This page explains the classification of hedge funds into styles. It introduces the main trading styles, as well as major hedge fund index providers and other resources.
On this page:
- Why Classify Hedge Funds into Styles?
- Mutual Funds Have Styles Too
- Why It Is More Difficult to Classify Hedge Funds
- No Single Correct Hedge Fund Style Classification
- Four Big Groups of Hedge Fund Strategies
- Equity Market Directional Funds
- Relative Value Funds
- Corporate Restructuring Funds
- Macro Trading Funds
- More Information about Hedge Fund Trading Styles
- Hedge Fund Index Providers
- Books about Hedge Fund Styles
Why Classify Hedge Funds into Styles?
Classifying hedge fund trading styles into groups is good for:
- Choosing the right funds to invest in. Some trading styles are entirely unsuitable for a particular investor's risk and return objectives and by knowing the basic characteristics of hedge fund styles the investor can immediately eliminate a large number of unsuitable funds. Knowing hedge fund styles saves time and money.
- Measuring and comparing their performance. Comparing a fund's performance to funds with totally different trading strategies makes little sense.
Mutual Funds Have Styles Too
Traditional mutual funds are also classified based on trading styles. On the broadest level we distinguish between equity (stock) funds and fixed income (bond) funds. Among equity funds there are value funds, growth funds, small cap funds, sector funds, emerging market funds etc. In short, there are various commonly known types of mutual funds based on their trading styles.
An investor quickly gets the first basic idea about a fund's style of trading by looking at the fund's name or at a few sentences at the beginning of the fund's prospectus or promotional material. By knowing the fund's style of trading, the investor already knows what to expect in terms of performance and risk exposures before digging deeper into the details of that particular fund.
Why It Is More Difficult to Classify Hedge Funds
Compared to mutual funds, classifying hedge funds into several style-based categories is more difficult because:
- Hedge fund trading strategies are much more diverse. While mutual funds are restricted by laws and regulations in their trading, there are virtually no limits to what a hedge fund can do and trade in the markets. There are thousands of different trading approaches. Due to the tough competition, a viable trading strategy requires a lot of details and nuances. Though hedge funds have become mainstream in the last years, it is still hard to find two funds trading exactly the same way.
- Hedge fund managers often keep their trading strategies secret to preserve their competitive advantage and the strategy's profitability.
No Single Correct Hedge Fund Style Classification
With the growing popularity of hedge funds, the number of people researching them has also increased, and so has the number of approaches to classification of hedge fund trading styles.
Each of the major hedge fund index providers (like Credit Suisse Tremont, Hedge Fund Research, or EDHEC) has slightly different structure of the indices and uses different names and definitions for the style groups, though all of them cover the same universe of hedge funds.
Four Big Groups of Hedge Fund Strategies
In general, we can classify hedge fund strategies into four large groups:
- Equity market directional funds
- Relative value funds
- Corporate restructuring funds
- Macro trading funds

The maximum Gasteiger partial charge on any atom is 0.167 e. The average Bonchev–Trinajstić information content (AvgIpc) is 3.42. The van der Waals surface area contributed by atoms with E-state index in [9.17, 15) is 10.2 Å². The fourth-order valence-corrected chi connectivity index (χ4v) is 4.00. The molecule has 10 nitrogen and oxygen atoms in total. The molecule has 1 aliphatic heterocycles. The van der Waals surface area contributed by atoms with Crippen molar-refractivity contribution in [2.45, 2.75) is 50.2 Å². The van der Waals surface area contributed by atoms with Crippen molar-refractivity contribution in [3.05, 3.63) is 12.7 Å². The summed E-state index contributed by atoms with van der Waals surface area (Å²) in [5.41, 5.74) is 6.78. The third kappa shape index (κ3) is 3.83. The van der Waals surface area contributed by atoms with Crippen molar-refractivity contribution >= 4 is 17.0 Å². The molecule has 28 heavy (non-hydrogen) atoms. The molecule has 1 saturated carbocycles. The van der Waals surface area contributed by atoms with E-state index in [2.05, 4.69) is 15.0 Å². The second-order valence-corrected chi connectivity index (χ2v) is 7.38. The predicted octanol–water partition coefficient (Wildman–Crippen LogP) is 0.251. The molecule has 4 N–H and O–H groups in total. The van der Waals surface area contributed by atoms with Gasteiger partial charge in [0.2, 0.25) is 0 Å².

Equity Market Directional Funds
Equity market directional funds take long and/or short positions in individual stocks or ETFs. The long and short positions partly offset each other, therefore the overall equity market exposure can be limited (but usually it is not zero). Many managers analyze financial statements and fundamentals of companies in great detail, but there are also funds trading based on technical analysis or quantitative models. Common strategies include long/short equity, short selling, and market timing.
See more about equity market directional hedge funds.
Relative Value Funds
Relative value (or arbitrage) funds trade various spreads and bet on relative price differences of one security vs. a related security. Arbitrage funds typically use sophisticated computer models, as computers are faster in discovering a mispricing than human beings. The mispricing (the profit opportunity) is often very small and high leverage is used. Common strategies include fixed income arbitrage, volatility arbitrage, convertible arbitrage, and equity market neutral.
See more about relative value (also called convergence trading) hedge funds.
Corporate Restructuring Funds
Funds focusing on corporate restructuring trade securities (mostly stocks and bonds) issued by companies in special situations like distress, bankruptcy, or merger. The securities are often not publicly traded and there may be a closer relationship between the fund manager and the company. Sometimes the fund managers get even actively involved in the decision making inside the company during the restructuring. Common strategies include trading distressed securities, event driven strategies, and merger arbitrage.
Macro Trading Funds
Macro trading funds are funds taking directional positions in stock indices, currency exchange rates, interest rates, and commodities. Unlike equity market directional funds, macro funds focus on broad macroeconomic developments rather than on individual companies. Decision making tools range from studying macroeconomic fundamentals over simple technical analysis to quantitative models (sometimes it is a combination of these). Macro funds often use leverage. Typical trading vehicles are futures and options. Besides global macro funds, commodity trading advisors (CTAs) are often included in this group.